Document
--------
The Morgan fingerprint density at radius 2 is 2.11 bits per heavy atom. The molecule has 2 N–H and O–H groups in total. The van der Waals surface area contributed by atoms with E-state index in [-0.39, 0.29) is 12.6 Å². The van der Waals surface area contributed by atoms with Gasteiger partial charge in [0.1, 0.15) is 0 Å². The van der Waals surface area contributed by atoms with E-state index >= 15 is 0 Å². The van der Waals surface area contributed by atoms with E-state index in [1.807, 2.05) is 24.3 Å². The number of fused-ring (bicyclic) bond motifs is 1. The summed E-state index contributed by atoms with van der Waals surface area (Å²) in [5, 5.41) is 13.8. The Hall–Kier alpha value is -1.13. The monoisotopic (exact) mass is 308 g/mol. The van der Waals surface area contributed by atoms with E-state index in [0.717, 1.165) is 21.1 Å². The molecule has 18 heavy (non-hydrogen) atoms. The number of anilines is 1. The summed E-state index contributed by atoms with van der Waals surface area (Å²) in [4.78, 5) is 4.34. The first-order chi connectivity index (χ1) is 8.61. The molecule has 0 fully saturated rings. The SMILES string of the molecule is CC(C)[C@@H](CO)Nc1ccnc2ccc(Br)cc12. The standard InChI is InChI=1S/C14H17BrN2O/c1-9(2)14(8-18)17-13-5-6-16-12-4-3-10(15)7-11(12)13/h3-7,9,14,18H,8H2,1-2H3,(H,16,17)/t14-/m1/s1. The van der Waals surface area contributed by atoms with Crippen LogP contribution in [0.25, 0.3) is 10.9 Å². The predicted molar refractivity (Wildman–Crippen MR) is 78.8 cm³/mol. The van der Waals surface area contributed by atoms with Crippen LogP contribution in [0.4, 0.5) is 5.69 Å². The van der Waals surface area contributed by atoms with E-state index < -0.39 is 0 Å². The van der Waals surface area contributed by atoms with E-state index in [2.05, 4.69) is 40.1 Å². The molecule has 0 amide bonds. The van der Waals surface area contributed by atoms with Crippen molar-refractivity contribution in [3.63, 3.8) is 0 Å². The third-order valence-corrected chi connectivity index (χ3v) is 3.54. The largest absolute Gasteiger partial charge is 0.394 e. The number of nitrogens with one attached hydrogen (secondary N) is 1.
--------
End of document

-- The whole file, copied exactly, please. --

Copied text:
The Morgan fingerprint density at radius 2 is 2.11 bits per heavy atom. The molecule has 2 N–H and O–H groups in total. The van der Waals surface area contributed by atoms with E-state index in [-0.39, 0.29) is 12.6 Å². The van der Waals surface area contributed by atoms with Gasteiger partial charge in [0.1, 0.15) is 0 Å². The van der Waals surface area contributed by atoms with E-state index >= 15 is 0 Å². The van der Waals surface area contributed by atoms with E-state index in [1.807, 2.05) is 24.3 Å². The number of fused-ring (bicyclic) bond motifs is 1. The summed E-state index contributed by atoms with van der Waals surface area (Å²) in [5, 5.41) is 13.8. The Hall–Kier alpha value is -1.13. The monoisotopic (exact) mass is 308 g/mol. The van der Waals surface area contributed by atoms with E-state index in [0.717, 1.165) is 21.1 Å². The molecule has 18 heavy (non-hydrogen) atoms. The number of anilines is 1. The summed E-state index contributed by atoms with van der Waals surface area (Å²) in [4.78, 5) is 4.34. The first-order chi connectivity index (χ1) is 8.61. The molecule has 0 fully saturated rings. The SMILES string of the molecule is CC(C)[C@@H](CO)Nc1ccnc2ccc(Br)cc12. The standard InChI is InChI=1S/C14H17BrN2O/c1-9(2)14(8-18)17-13-5-6-16-12-4-3-10(15)7-11(12)13/h3-7,9,14,18H,8H2,1-2H3,(H,16,17)/t14-/m1/s1. The van der Waals surface area contributed by atoms with Crippen LogP contribution in [0.25, 0.3) is 10.9 Å². The predicted molar refractivity (Wildman–Crippen MR) is 78.8 cm³/mol. The van der Waals surface area contributed by atoms with Crippen LogP contribution in [0.4, 0.5) is 5.69 Å². The van der Waals surface area contributed by atoms with E-state index < -0.39 is 0 Å². The van der Waals surface area contributed by atoms with E-state index in [2.05, 4.69) is 40.1 Å². The molecule has 0 amide bonds. The van der Waals surface area contributed by atoms with Crippen molar-refractivity contribution in [3.63, 3.8) is 0 Å². The third-order valence-corrected chi connectivity index (χ3v) is 3.54. The largest absolute Gasteiger partial charge is 0.394 e. The number of nitrogens with one attached hydrogen (secondary N) is 1.